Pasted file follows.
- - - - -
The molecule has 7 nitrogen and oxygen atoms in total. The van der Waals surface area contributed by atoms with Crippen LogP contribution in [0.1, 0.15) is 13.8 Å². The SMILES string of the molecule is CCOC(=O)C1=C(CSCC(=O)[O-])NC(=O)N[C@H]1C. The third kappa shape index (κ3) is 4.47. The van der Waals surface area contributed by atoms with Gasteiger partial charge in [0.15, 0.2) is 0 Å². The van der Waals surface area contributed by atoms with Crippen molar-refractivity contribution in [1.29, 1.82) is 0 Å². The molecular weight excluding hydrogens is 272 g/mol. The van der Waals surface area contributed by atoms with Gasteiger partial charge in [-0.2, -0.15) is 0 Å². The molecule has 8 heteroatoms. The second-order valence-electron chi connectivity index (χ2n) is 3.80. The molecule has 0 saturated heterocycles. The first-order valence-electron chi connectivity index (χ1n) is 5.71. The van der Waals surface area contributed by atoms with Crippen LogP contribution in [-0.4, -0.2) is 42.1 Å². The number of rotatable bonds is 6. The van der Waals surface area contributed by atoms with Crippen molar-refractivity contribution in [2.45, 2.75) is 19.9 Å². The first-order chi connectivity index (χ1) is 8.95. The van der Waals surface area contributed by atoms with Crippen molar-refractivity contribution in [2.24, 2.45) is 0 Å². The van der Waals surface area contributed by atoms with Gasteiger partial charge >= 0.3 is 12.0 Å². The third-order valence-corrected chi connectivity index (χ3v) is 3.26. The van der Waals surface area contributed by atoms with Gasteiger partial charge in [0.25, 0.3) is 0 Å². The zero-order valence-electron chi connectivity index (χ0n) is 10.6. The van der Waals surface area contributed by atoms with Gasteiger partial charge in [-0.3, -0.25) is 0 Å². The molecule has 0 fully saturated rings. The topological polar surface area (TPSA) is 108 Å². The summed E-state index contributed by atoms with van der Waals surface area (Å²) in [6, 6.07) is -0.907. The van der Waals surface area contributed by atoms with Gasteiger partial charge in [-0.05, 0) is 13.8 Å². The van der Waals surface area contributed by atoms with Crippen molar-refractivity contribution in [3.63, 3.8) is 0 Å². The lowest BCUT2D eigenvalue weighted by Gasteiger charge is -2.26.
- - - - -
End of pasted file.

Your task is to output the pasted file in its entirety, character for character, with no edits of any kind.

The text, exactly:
The molecule has 7 nitrogen and oxygen atoms in total. The van der Waals surface area contributed by atoms with Crippen LogP contribution in [0.1, 0.15) is 13.8 Å². The SMILES string of the molecule is CCOC(=O)C1=C(CSCC(=O)[O-])NC(=O)N[C@H]1C. The third kappa shape index (κ3) is 4.47. The van der Waals surface area contributed by atoms with Gasteiger partial charge in [0.15, 0.2) is 0 Å². The van der Waals surface area contributed by atoms with Crippen molar-refractivity contribution in [1.29, 1.82) is 0 Å². The molecular weight excluding hydrogens is 272 g/mol. The van der Waals surface area contributed by atoms with Gasteiger partial charge in [-0.2, -0.15) is 0 Å². The molecule has 8 heteroatoms. The second-order valence-electron chi connectivity index (χ2n) is 3.80. The molecule has 0 saturated heterocycles. The first-order valence-electron chi connectivity index (χ1n) is 5.71. The van der Waals surface area contributed by atoms with Crippen LogP contribution in [-0.4, -0.2) is 42.1 Å². The number of rotatable bonds is 6. The van der Waals surface area contributed by atoms with Crippen molar-refractivity contribution in [2.45, 2.75) is 19.9 Å². The first-order chi connectivity index (χ1) is 8.95. The van der Waals surface area contributed by atoms with Crippen molar-refractivity contribution in [2.24, 2.45) is 0 Å². The van der Waals surface area contributed by atoms with Gasteiger partial charge >= 0.3 is 12.0 Å². The third-order valence-corrected chi connectivity index (χ3v) is 3.26. The van der Waals surface area contributed by atoms with Gasteiger partial charge in [0.25, 0.3) is 0 Å². The zero-order valence-electron chi connectivity index (χ0n) is 10.6. The van der Waals surface area contributed by atoms with Gasteiger partial charge in [-0.3, -0.25) is 0 Å². The molecule has 0 fully saturated rings. The topological polar surface area (TPSA) is 108 Å². The summed E-state index contributed by atoms with van der Waals surface area (Å²) in [6, 6.07) is -0.907. The van der Waals surface area contributed by atoms with Gasteiger partial charge in [-0.05, 0) is 13.8 Å². The van der Waals surface area contributed by atoms with Crippen molar-refractivity contribution in [3.63, 3.8) is 0 Å². The lowest BCUT2D eigenvalue weighted by Gasteiger charge is -2.26.